At a Glance
- comprehensive suite of anti-virus, web security and parental control software
- documentation and help files aren’t always clear
Most Mac users still don’t worry too much about virus protection, but the new parental controls and other features in Kaspersky Security For Mac will appeal to parents and other users who are worried about online security. It’s also good value at £49.99 for a three-user license, so it’s well worth considering for any family that has multiple Macs at home.
Kaspersky’s ONE software suite provides anti-virus and security features for multiple devices, including Macs, PCs, and Android phones and tablets. However, the Mac software included within that suite is actually fairly basic and just concentrates on anti-virus features.
In order to provide more comprehensive security features for the Mac the company has now released Kaspersky Security For Mac – a standalone program that provides parental controls and web security features in addition to basic virus protection.
When you view web pages, Kaspersky Security scans each page for malicious code that might pose a threat to your Mac, and it can also check links on web pages to make sure they don’t take you to any known ‘phishing’ web sites.
The program can also display a ‘virtual keyboard’ on your screen so that you can enter passwords and other sensitive information without using your normal physical keyboard. This allows you to keep your personal information safe from ‘key-loggers’ – programs that can monitor your keyboard strokes in order to steal passwords and other information. That’s a good idea, but the online Help files included with the program weren’t as clear as they could have been and it took us a little while to figure out how the virtual keyboard feature works.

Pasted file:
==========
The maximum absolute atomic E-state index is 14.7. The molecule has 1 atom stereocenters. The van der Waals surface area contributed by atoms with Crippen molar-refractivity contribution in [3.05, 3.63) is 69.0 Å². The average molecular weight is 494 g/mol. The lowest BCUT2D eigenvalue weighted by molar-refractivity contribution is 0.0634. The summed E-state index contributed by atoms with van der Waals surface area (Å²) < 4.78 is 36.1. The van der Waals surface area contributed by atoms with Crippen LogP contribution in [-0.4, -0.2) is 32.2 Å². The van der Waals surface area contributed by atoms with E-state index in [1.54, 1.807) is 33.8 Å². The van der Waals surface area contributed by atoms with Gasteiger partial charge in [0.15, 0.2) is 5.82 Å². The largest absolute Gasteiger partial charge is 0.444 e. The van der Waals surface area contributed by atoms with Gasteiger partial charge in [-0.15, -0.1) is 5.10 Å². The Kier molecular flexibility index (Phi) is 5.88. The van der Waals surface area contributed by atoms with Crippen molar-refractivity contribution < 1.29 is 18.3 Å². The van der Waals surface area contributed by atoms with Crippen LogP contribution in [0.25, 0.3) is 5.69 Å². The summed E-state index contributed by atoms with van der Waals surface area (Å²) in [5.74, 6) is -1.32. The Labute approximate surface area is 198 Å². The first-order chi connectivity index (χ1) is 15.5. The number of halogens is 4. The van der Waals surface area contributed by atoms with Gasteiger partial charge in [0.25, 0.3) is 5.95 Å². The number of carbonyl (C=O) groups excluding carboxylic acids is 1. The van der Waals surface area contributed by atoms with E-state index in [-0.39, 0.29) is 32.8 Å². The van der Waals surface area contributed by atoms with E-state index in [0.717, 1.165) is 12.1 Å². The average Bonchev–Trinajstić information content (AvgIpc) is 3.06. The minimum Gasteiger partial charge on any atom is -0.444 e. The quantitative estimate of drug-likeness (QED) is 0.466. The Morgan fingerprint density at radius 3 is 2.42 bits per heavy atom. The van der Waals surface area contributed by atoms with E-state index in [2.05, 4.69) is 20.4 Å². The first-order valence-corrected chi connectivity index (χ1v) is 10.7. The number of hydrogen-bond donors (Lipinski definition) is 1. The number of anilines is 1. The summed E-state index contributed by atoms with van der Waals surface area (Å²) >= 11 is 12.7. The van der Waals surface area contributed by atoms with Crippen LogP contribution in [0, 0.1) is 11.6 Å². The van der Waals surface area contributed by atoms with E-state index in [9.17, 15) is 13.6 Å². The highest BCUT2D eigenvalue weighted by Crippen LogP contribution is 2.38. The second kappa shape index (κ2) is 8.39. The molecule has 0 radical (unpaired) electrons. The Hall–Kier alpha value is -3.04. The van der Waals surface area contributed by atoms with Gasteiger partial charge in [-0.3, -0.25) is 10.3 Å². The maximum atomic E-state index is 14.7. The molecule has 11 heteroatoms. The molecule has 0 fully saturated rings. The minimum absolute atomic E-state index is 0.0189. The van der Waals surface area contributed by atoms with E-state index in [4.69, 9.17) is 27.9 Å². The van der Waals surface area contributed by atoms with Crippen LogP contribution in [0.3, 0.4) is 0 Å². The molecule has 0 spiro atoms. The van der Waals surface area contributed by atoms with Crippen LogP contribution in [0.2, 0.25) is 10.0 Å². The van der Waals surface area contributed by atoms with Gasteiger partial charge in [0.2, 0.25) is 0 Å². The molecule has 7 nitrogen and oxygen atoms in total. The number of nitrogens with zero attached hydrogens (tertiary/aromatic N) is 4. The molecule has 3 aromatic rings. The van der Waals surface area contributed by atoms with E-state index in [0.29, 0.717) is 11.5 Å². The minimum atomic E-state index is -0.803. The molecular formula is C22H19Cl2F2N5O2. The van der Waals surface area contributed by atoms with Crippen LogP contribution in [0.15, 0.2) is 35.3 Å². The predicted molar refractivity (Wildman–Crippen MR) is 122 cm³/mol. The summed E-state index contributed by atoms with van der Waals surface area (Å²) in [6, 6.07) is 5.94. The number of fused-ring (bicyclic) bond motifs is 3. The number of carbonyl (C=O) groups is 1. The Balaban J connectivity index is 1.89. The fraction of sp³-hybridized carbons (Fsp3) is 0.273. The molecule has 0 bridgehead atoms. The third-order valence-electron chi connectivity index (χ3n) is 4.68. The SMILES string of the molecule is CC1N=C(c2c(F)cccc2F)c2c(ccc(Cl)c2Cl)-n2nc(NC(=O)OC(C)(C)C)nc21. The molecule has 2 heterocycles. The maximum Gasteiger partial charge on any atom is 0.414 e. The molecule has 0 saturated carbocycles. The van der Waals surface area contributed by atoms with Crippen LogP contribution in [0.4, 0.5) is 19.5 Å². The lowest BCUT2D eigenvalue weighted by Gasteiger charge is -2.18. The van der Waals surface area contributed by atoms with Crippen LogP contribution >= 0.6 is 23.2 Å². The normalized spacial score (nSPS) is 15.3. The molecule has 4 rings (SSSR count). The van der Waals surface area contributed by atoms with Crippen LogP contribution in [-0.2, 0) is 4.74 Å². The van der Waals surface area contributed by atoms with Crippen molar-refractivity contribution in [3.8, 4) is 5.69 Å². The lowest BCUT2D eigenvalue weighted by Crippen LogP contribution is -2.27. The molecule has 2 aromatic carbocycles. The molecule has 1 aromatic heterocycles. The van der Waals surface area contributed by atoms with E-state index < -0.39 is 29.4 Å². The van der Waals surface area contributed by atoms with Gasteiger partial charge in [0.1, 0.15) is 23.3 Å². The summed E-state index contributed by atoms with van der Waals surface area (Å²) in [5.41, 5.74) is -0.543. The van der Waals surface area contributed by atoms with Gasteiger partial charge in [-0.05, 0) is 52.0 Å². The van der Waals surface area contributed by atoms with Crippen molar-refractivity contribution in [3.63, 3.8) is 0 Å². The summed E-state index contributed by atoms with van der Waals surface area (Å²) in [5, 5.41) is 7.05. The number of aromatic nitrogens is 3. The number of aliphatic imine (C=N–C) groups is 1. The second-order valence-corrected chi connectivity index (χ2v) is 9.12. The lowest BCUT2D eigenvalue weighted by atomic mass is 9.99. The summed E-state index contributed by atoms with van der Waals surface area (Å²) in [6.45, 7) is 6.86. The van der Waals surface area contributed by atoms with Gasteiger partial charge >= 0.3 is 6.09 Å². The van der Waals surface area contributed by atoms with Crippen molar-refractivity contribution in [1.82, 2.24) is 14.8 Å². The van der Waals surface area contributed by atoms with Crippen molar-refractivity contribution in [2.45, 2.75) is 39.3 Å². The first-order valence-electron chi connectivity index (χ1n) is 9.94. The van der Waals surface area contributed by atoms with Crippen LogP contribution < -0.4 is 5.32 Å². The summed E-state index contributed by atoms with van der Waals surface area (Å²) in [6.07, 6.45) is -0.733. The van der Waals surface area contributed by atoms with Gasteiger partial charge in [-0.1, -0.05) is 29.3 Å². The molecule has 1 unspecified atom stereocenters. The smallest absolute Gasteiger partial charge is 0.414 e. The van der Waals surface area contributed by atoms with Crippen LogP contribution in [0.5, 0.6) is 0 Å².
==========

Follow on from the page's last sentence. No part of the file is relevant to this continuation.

Parents who want to monitor their children’s Internet access can block several categories of web site – including gambling and chat sites, as well as pornography and other adult material – and there’s also an option to prevent videos and other types of files from being downloaded onto your Mac too. There are scheduling controls that limit web access to certain times of day, and you can monitor the messages that your kids send and receive on social web sites such as Facebook and then block messages from people who seem unsuitable.
Such close monitoring might seem a bit extreme, but it’s probably a good idea for younger kids – and you can always turn off that particular feature as they get older.